Tweets can land you in court, but now there's cyber insurance to bail you out
As an increasing number of tweets and Facebook postings speed onto the information superhighway, some will inevitably crash and burn.
But unlike drivers caught in a car wreck, users behind careless tweets or nasty Facebook postings haven't traditionally had any kind of insurance to bail them out.
They soon might.
Malcolm Randles, who issues cyber insurance policies for Kiln, a subsidiary of Lloyd's of London, said brokers in Canada are keeping a keen eye on social media trends and are beginning to develop coverage for the consequences of unruly posts.
``We're sort of feeling our way through, trying to work (it) out,'' Randles said.
``It's very new in Canada. Brokers have caught on to what their colleagues are doing in the U.S. and have been very strong in promoting this class of business.''
As employers increasingly use sites such as Facebook and Twitter to market products, communicate with customers and collect information, they leave themselves open to regulatory, legal and reputational risks.
And where there's risk, there's the insurance sector.
With the use of social media in the corporate world comes the potential for lawsuits regarding privacy issues, intellectual property infringement, and defamation.
The liability risk stems from the fact that many companies don't appear to be establishing clear, written policies for social networking, said Eric Dolden, a Vancouver-based insurance lawyer with Dolden Wallace Folick LLP.
``'My boss is a big fat cow,' is a very common tweet,'' he said. ``But people often stupidly then say where they work and who their boss is in the tweet.''
The legal ramifications can hurt both the finances and reputation of a business.
``We've seen people, in their personal capacities _ the 'big-fat-cow boss' bringing a lawsuit against the individual,'' said Dolden. ``And we've also seen the company have to take action because, from a reputational point of view, their brand is now suddenly gone viral, negatively.''
It's something a number of celebrities have found out the hard way.
Fashion designer Kenneth Cole sparked public outrage after tweeting during the unrest in Egypt: ``Millions are in an uproar in Cairo. Rumour is they heard our new spring collection is now available online.''
The tweet linked to the collection but was removed about five hours later, following a Facebook apology from the designer.
``I apologize to everyone who was offended by my insensitive tweet about the situation in Egypt,'' the post read.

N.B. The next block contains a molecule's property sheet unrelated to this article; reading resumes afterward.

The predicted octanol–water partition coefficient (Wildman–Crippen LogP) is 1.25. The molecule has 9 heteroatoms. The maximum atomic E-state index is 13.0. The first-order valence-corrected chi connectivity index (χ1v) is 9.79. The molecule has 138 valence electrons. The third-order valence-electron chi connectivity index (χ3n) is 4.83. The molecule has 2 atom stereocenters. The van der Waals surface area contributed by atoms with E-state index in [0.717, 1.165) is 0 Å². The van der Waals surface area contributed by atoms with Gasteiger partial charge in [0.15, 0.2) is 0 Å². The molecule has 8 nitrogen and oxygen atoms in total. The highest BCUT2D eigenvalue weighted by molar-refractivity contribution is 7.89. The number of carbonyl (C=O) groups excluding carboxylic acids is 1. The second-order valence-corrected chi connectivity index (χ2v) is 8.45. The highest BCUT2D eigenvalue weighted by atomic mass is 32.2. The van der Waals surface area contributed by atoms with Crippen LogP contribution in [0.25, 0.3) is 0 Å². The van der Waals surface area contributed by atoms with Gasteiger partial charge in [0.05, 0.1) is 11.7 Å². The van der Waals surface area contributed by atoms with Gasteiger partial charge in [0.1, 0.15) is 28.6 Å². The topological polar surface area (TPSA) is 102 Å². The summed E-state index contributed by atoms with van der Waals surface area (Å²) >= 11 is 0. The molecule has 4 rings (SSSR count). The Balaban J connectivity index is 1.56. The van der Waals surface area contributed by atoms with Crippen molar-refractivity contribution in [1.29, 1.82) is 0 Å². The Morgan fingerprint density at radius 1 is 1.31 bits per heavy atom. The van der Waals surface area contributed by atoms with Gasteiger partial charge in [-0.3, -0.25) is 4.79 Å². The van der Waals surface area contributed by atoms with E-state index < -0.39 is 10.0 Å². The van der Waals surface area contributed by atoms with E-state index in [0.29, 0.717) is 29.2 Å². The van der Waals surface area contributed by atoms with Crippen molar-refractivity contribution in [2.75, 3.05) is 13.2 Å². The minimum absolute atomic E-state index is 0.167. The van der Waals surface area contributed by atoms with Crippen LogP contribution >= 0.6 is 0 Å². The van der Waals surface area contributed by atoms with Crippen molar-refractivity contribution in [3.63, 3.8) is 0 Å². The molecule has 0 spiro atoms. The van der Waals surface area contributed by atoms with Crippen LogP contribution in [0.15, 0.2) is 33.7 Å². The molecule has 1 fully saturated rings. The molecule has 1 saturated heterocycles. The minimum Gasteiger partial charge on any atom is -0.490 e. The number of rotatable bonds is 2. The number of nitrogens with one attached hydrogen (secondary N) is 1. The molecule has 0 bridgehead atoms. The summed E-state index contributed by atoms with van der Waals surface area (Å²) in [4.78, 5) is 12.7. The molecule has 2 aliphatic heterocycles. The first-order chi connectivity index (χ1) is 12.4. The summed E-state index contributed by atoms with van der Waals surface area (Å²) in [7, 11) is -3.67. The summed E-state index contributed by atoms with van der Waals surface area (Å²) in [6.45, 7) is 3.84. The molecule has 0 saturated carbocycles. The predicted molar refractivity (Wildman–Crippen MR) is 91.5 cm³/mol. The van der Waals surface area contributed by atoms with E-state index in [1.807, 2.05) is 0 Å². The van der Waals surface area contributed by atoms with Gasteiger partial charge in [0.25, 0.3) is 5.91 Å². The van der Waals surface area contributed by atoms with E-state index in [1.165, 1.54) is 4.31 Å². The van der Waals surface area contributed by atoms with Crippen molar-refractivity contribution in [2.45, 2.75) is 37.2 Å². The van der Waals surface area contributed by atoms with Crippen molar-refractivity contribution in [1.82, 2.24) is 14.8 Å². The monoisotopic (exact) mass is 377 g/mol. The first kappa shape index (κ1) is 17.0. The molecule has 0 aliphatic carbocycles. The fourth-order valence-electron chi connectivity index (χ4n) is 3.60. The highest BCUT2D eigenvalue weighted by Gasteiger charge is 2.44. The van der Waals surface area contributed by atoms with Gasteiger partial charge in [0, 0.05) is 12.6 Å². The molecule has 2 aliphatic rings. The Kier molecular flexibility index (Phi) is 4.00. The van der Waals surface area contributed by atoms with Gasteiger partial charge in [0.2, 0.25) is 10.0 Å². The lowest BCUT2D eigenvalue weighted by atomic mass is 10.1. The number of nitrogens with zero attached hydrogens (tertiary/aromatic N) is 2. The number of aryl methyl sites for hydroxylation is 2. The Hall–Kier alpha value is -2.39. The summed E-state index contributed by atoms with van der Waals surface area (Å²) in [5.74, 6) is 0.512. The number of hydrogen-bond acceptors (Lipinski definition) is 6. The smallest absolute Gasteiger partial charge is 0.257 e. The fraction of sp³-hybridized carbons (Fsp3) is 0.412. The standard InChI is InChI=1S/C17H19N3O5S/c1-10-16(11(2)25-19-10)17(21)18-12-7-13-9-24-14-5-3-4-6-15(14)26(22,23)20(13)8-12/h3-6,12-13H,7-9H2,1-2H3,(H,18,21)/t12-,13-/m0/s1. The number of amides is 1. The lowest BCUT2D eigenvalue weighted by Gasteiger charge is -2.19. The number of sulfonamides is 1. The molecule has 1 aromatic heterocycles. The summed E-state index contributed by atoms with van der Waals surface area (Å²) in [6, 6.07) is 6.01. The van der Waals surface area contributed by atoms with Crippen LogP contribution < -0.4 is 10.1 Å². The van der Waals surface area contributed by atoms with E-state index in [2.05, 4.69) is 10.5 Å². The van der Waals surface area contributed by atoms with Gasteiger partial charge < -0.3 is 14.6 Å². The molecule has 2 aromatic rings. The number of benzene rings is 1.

``I've dedicated my life to raising awareness about serious social issues, and in hindsight, my attempt at humour regarding a nation liberating themselves against oppression was poorly timed and absolutely inappropriate.''
Despite another apology via Twitter, members of the public had already weighed in on the offending tweet.
``Wardrobe got you water-BORED? GITMO of our new spring collection,'' read one deliberately offensive tweet, while another said, ``Rolling through Germany? Gestapo by our new Berlin store!''
American rock singer Courtney Love had to fork over nearly half-a-million dollars for slamming a Texan fashion designer in 2009 to her 40,000 followers. Love also posted comments about the designer on her Myspace blog.
The designer filed a lawsuit claiming Love failed to pay up for five outfits the designer had sent the singer and that the posts destroyed her reputation and brand, though Love defended her actions, claiming the fashionista's sales had gone up as a result of her rants.
Dolden said for now, the demand for social media insurance coverage is mostly for corporations.
But while traditional insurance can apply to social media exposures, most policies were designed before the advent of such technology and therefore have limitations.
Dolden said premium prices to cover the use of social media are all over the map, depending on the size of company. He said large companies could pay about $100,000 for a $10-million policy that protects against data loss and liability, though small companies would pay much less.
Dolden said it's only a matter of time before firms offer personal insurance lines for those using social media, much like automobile insurance for drivers.
``I think eventually it's going to come for individuals,'' Dolden said. ``It's probably about five years out.''
``As the world increasingly turns to those modes of communication, instead of more traditional modes, I think it will invariably come.''
But just because a company or individual wants to buy such coverage, that doesn't mean an insurer will be willing to sell it to them.
Randles said brokers won't necessarily cover everyone.
``If you turned up with your pocket full of cash and said to me, 'I know absolutely nothing about social media. We've launched a new site. I'm really worried,' I'm not going to take your money,'' he said.
``If you turn around and said to me: 'We've got three lawyers involved, we review every comment before it's posted, and everything that's written is put in a holding pen until we've checked it, and then we only upload it once we feel that it's kosher,' _ (that's a) very different argument.''
Randles said to avoid the legal ramifications of unruly tweets and Internet postings, companies should review all employee and public comments prior to posting them, as opposed to allowing them to be broadcast instantly.